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Advanced Introduction to International Trade Law

Michael J. Trebilcock

A second and fully updated edition of the book previously entitled Understanding Trade Law, this book presents an accessible yet nuanced introduction to the basic structure and principles of international trade law. It explores the development of the international trade law regime, principally GATT and WTO law, and through clear and concise discussion of the many developments that have arisen, gives a streamlined overview of this notoriously complex area of legal study.
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17  Future challenges for the world trading system

Michael J. Trebilcock

Extract

Drawing together a number of the issues that have been discussed in earlier chapters in this book, several themes emerge that pose major challenges to the future of the world trading system.

17.1  Governance of the World Trade Organization

While the one-country one-vote and consensus principles have served the World Trading System well for much of its history, principles that worked well when the GATT/WTO system had a relatively small number of members do not work nearly as well today with a WTO membership of 160 countries in widely varying stages of economic, social, and political development, as reflected in the gridlock in the current Doha Round of multilateral trade negotiations. However, reforming the current decision-making processes of the WTO presents formidable challenges. Moving to a regime of majoritarian or representative decision-making puts large members (such as the USA or the EU) at risk of being out-voted by smaller member countries on important issues and may threaten their commitment to the organization. Conversely, moving to some form of trade-weighted majoritarian decision-making (as in the EU) is likely to marginalize small members and threaten their commitment to the organization. An alternative strategy is to provide much greater scope for plurilateral agreements amongst subsets of members within the WTO (“coalitions of the willing”), with subsequent accession open to other members prepared to make similar commitments (a form of conditional MFN).1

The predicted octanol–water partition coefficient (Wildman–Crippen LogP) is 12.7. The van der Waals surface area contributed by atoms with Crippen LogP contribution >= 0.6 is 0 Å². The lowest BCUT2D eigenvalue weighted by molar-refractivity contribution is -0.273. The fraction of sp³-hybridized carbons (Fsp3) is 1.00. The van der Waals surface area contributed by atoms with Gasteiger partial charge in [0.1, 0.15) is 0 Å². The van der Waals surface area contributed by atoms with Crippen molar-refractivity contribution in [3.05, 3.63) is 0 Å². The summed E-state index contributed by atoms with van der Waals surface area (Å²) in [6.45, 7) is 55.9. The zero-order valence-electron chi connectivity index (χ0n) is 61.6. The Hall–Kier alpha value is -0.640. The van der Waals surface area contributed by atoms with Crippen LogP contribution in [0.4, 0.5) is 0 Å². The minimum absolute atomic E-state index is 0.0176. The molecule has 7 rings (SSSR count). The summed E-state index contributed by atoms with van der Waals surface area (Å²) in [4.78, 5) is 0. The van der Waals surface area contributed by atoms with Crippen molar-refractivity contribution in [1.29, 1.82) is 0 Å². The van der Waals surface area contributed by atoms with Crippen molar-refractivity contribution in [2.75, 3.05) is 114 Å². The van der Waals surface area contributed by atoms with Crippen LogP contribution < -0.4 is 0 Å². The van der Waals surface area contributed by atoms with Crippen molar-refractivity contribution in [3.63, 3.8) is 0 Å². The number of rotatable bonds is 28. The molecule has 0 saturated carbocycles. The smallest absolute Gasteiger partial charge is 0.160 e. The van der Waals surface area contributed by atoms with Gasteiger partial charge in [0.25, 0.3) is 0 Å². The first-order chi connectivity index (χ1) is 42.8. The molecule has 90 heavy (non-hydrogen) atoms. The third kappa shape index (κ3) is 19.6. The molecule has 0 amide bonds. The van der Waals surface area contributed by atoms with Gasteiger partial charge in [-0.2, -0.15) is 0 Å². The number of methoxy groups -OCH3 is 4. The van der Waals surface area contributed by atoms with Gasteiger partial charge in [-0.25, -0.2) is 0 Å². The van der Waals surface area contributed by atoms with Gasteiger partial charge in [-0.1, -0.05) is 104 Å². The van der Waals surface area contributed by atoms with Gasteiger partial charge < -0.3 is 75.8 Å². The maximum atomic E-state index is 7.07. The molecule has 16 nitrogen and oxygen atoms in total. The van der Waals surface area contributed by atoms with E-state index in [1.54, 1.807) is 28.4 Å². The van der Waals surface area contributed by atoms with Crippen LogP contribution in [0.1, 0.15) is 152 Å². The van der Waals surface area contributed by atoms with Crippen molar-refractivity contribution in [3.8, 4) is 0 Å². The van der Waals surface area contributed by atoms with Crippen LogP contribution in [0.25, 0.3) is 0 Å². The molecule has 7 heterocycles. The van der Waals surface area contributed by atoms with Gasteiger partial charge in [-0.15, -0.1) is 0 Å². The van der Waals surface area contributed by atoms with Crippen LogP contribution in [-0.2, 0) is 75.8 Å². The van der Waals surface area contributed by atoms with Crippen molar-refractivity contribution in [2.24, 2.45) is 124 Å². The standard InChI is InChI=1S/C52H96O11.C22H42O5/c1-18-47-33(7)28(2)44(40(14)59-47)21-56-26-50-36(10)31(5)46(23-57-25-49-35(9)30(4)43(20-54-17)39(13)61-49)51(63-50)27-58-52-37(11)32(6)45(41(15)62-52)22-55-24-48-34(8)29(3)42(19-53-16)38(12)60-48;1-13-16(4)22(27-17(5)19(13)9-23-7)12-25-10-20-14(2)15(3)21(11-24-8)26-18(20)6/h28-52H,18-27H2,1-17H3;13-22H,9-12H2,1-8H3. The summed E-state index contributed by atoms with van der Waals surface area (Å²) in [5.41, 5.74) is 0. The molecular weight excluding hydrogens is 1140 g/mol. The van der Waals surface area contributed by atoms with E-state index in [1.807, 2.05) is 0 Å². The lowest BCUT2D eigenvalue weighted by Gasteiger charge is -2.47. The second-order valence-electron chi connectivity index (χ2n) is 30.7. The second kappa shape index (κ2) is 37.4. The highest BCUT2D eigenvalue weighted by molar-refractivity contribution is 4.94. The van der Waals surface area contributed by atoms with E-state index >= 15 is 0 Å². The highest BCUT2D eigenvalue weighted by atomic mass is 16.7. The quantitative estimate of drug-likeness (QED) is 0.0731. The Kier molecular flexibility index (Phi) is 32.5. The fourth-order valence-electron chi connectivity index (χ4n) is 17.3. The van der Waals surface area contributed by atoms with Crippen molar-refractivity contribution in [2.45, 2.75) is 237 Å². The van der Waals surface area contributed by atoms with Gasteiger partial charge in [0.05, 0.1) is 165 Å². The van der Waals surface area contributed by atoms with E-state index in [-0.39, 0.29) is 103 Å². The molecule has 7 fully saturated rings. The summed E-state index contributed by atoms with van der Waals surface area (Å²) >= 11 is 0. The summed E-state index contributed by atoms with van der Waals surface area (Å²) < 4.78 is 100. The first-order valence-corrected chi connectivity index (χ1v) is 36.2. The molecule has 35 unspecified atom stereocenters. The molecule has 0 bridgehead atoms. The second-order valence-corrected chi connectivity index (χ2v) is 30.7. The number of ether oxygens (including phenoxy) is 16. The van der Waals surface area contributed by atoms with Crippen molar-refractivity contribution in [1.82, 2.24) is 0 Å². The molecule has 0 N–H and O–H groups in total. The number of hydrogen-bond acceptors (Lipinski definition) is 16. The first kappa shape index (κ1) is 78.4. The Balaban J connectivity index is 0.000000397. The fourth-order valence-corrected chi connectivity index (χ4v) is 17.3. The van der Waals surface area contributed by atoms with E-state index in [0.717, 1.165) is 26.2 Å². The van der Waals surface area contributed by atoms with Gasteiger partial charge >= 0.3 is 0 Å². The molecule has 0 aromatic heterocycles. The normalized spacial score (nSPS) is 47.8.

17.2  Multilateralism versus preferential trade agreements

The proliferation of preferential trade agreements (PTAs)...

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